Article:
Improving cooperation between Ivoirian magistrates and judicial police

A police officer in Bouake receives his certificate after completing his training on interacting with the court system
A police officer in Bouake receives his certificate after completing his training on interacting with the court system
Micah Clemens, USAID Côte d'Ivoire
With the support of USAID, the Ivoirian Government is making significant strides rebuilding the rule of law and restoring public confidence in the justice sector after years of unrest and stagnation. In particular, the USAID-funded Justice Sector Support Program (“ProJustice”) is carrying out intensive capacity building activities such as nationwide joint trainings of prosecutors, investigating judges, and judicial police officers (JPOs). The result has been improved communication, cooperation, and effectiveness of investigations, prosecutions, and court cases. 
"The joint training provided by ProJustice was very beneficial for both the magistrates and JPOs of the Dimbokro jurisdiction. This training was practical and concrete, and the interactive workshops allowed rich exchanges between participants,” said Jean Brou, local prosecutor at the Court Section of Dimbokro, one of USAID’s 11 pilot courts (see photo).
Eschewing the theoretical for the practical, the workshops led to concrete protocols for communication and cooperation between prosecutors and JPOs during the preliminary investigation. Participants also assigned respective responsibilities regarding custody of suspects. With an eye toward sustainability, Ivoirian magistrates and JPOs identified and trained by USAID led the trainings with support from the Ministry of Justice.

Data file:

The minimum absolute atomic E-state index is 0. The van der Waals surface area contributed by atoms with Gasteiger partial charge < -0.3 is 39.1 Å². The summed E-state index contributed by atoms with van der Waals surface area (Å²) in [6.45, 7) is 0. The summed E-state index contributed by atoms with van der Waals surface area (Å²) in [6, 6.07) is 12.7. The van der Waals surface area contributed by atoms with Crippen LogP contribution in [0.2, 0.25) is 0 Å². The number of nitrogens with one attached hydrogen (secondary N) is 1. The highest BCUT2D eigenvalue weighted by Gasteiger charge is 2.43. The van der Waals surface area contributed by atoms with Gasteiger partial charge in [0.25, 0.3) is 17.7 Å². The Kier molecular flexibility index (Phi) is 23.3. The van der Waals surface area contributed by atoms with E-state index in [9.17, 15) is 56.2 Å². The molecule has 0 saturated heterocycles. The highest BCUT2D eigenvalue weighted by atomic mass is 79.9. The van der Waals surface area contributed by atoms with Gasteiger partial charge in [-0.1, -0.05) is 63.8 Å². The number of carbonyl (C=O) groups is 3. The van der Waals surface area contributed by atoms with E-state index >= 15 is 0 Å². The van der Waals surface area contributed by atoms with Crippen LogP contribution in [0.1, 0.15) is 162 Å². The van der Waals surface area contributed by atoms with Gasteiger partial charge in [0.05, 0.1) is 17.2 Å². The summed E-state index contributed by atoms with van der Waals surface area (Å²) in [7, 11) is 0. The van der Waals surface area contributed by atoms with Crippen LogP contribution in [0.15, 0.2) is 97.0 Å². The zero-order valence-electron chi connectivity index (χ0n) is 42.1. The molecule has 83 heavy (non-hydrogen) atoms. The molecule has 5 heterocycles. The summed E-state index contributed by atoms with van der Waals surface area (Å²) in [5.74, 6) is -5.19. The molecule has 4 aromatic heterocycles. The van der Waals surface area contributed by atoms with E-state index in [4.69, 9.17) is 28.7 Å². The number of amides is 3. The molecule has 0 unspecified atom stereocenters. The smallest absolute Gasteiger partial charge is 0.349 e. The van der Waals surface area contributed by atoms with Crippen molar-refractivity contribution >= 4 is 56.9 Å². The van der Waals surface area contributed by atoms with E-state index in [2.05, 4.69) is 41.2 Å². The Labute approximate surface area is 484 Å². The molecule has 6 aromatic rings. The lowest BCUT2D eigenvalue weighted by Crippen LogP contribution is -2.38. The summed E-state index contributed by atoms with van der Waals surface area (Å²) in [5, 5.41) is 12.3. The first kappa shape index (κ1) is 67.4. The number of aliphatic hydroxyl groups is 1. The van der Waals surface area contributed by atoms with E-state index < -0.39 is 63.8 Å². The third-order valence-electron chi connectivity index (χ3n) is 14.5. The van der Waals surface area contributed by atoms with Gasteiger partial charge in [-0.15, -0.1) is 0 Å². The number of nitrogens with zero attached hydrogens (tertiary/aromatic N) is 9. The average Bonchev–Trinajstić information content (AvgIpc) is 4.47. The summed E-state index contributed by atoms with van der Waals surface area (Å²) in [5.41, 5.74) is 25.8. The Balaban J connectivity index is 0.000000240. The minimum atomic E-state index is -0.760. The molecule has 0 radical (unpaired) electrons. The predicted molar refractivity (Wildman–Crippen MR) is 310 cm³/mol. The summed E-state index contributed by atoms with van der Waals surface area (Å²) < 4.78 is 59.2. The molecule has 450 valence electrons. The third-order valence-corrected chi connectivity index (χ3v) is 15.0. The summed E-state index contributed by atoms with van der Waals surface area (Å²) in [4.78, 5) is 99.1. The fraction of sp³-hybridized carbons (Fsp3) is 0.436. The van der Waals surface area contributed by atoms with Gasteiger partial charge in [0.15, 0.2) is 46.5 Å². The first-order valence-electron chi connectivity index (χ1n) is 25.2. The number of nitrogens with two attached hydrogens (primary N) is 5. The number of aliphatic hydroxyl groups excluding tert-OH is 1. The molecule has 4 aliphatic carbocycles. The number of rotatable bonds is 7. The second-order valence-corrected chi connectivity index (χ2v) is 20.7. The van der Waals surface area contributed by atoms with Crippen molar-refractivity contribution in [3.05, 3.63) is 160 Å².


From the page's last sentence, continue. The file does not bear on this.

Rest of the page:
“The collaborative approach taught at ProJustice’s training is now implemented on a daily basis in our jurisdiction,” declared Jean Brou.
USAID’s Pilot Court Coordinator in Dimbokro, Luc Bahou, reports that since the training, the local prosecutor now calls the JPO units every morning to monitor in real time all pending cases. In their turn, the JPOs also regularly report to the prosecutor and ask for instructions on how to proceed with pending investigations. The newly trained justice officials also closely monitor suspects in custody to ensure that legislation is followed, in particular time limits. According to Luc Bahou, the JPOs are showing a renewed commitment to their responsibilities, taking great pride in improving the delivery of justice in their jurisdiction.